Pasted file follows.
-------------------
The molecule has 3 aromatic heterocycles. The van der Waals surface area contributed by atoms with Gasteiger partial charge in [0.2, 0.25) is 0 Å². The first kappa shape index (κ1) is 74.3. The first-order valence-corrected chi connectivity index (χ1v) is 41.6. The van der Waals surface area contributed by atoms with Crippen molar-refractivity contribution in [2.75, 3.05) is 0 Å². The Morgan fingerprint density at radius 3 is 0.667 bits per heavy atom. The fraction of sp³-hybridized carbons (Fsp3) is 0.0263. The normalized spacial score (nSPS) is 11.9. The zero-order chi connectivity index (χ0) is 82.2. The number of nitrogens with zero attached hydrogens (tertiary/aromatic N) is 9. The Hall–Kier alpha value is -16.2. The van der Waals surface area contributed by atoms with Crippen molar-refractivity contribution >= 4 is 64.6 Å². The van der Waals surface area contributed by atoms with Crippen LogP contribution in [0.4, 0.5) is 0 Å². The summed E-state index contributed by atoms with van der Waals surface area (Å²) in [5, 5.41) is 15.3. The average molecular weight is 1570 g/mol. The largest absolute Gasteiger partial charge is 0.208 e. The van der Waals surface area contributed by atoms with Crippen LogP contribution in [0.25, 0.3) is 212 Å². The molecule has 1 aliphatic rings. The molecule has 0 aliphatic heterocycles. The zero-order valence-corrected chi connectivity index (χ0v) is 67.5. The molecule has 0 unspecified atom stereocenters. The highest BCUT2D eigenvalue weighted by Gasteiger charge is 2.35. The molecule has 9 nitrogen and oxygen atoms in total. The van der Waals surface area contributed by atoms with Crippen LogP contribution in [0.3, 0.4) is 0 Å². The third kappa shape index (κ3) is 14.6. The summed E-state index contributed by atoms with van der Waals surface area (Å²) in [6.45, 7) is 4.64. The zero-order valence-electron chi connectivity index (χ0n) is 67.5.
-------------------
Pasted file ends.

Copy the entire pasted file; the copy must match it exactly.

The molecule has 3 aromatic heterocycles. The van der Waals surface area contributed by atoms with Gasteiger partial charge in [0.2, 0.25) is 0 Å². The first kappa shape index (κ1) is 74.3. The first-order valence-corrected chi connectivity index (χ1v) is 41.6. The van der Waals surface area contributed by atoms with Crippen molar-refractivity contribution in [2.75, 3.05) is 0 Å². The Morgan fingerprint density at radius 3 is 0.667 bits per heavy atom. The fraction of sp³-hybridized carbons (Fsp3) is 0.0263. The normalized spacial score (nSPS) is 11.9. The zero-order chi connectivity index (χ0) is 82.2. The number of nitrogens with zero attached hydrogens (tertiary/aromatic N) is 9. The Hall–Kier alpha value is -16.2. The van der Waals surface area contributed by atoms with Crippen molar-refractivity contribution >= 4 is 64.6 Å². The van der Waals surface area contributed by atoms with Crippen LogP contribution in [0.4, 0.5) is 0 Å². The summed E-state index contributed by atoms with van der Waals surface area (Å²) in [5, 5.41) is 15.3. The average molecular weight is 1570 g/mol. The largest absolute Gasteiger partial charge is 0.208 e. The van der Waals surface area contributed by atoms with Crippen LogP contribution in [0.25, 0.3) is 212 Å². The molecule has 1 aliphatic rings. The molecule has 0 aliphatic heterocycles. The zero-order valence-corrected chi connectivity index (χ0v) is 67.5. The molecule has 0 unspecified atom stereocenters. The highest BCUT2D eigenvalue weighted by Gasteiger charge is 2.35. The molecule has 9 nitrogen and oxygen atoms in total. The van der Waals surface area contributed by atoms with Crippen LogP contribution in [0.3, 0.4) is 0 Å². The third kappa shape index (κ3) is 14.6. The summed E-state index contributed by atoms with van der Waals surface area (Å²) in [6.45, 7) is 4.64. The zero-order valence-electron chi connectivity index (χ0n) is 67.5.